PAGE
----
Rye Pines have simultaneously been described as “East Coast surf,” “noise rock,” and a “psychedelic Modest Mouse.” The trio, made up of lead singer and guitarist Ted Maguire, drummer Alex Page and bassist Michael Pando began as a two piece set after Page and Maguire met while bartending at the Allston institution Deep Ellum. After finding a mutual appreciation for bands like Ovlov and Speedy Ortiz, the two put their talents together and released their first album A Portrait of Dissonance as a Young Man under the name Rye Pines, which Maguire says is a portmanteau of rye whiskey and pine trees before quipping that “a lot of thought obviously went into it.”

The next year, the two followed up with another album Dead Ocean which saw the group exchange the melodic and pop driven sensibilities of the first album for darker and more resonant atmospheric songs. After releasing Dead Ocean, the duo brought on Michael Pando as a touring drummer who went on to join them in the studio as well.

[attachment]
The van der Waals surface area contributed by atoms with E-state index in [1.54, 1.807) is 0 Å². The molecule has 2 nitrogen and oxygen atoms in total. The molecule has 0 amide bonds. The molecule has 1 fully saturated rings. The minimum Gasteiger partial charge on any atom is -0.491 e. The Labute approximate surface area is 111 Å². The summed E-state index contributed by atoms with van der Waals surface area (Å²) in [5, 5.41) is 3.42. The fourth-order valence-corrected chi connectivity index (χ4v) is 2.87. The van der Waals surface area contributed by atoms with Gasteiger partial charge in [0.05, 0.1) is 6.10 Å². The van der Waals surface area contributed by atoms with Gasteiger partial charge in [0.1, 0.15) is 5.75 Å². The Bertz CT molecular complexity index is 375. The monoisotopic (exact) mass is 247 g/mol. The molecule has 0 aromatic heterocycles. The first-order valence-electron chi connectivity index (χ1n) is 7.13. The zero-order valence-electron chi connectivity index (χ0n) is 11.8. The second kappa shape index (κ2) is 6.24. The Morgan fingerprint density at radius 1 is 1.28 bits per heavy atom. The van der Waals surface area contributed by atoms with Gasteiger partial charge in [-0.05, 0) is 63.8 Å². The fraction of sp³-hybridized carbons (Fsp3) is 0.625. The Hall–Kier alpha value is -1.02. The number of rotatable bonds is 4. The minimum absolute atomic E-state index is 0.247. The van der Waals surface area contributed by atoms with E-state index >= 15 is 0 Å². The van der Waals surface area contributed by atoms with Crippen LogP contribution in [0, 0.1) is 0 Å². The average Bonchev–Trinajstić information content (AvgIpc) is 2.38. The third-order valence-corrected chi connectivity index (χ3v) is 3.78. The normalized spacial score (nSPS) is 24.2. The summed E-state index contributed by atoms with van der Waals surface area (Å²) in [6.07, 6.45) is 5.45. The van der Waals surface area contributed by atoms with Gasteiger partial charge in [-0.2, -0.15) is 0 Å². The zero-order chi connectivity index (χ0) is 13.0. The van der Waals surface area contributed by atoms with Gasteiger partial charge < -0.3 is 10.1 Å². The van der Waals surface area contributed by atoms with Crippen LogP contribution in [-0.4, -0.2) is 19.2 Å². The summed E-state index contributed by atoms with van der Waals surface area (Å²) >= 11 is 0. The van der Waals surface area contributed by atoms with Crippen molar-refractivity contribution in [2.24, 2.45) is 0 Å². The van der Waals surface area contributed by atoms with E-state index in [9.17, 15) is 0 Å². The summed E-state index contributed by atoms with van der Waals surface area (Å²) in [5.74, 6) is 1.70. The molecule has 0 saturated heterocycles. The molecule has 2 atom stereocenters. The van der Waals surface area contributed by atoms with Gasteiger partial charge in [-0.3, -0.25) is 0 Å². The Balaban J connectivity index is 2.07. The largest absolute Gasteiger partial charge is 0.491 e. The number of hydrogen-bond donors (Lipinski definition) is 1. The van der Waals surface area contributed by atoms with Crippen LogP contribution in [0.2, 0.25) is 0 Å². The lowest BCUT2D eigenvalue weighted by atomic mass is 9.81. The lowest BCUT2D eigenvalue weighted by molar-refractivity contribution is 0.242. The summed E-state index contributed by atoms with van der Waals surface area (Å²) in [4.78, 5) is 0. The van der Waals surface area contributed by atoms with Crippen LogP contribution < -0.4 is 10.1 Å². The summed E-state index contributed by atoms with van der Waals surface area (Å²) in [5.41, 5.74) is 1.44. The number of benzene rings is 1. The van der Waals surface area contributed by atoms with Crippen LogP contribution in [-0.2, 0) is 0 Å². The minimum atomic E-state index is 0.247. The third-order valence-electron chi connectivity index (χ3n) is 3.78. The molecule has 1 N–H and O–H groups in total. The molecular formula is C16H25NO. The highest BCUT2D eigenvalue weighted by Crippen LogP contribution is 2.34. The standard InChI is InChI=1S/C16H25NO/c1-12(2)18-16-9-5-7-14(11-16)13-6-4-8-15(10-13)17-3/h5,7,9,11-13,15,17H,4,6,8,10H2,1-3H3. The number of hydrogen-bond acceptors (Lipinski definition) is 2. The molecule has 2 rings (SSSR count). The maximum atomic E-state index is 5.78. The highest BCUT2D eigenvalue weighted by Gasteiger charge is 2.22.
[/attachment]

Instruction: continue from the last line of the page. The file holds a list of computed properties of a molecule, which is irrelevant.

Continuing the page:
Almost three years later, the group is back with a new album that moves the band closer to their companions in the Allston rock scene like Zip Tie Handcuffs and the Nice Guys. Roll with the Urchins is a big album. For starters, every song title is written in all caps, and in a departure from the first two albums, Maguire is throwing all of the energy he has behind his guitar riffs to match Page’s enthusiastic drumming. Songs like “SPIDERBACK BOOGIE” and “WHATEVS JESUS” are bombastic, heavy tracks that fuse punk-paced, heavy metal riffs with a garage rock aesthetic that leaves the album sounding comfortingly familiar to fans of the genre. Fans of Rye Pines’ previous work, however, shouldn’t consider Roll with the Urchins a complete paradigm shift for the band, but rather the next phase of a transformation that began on Dead Ocean, as can be heard on tracks like “SHOALS,” which sees the group returning to emphasizing Maguire’s laid back vocals over a more melodic albeit still very lo-fi groove.

On Friday, the trio joined Boston Public Radio for a live performance in addition to participating in the weekly BPR tradition: the news quiz. Unfortunately, due to some technical malfunctions, which the band graciously worked around, they weren’t able to play all of the songs they had planned, but those who are curious can head to their website to stream the whole album online now or listen to it on Spotify.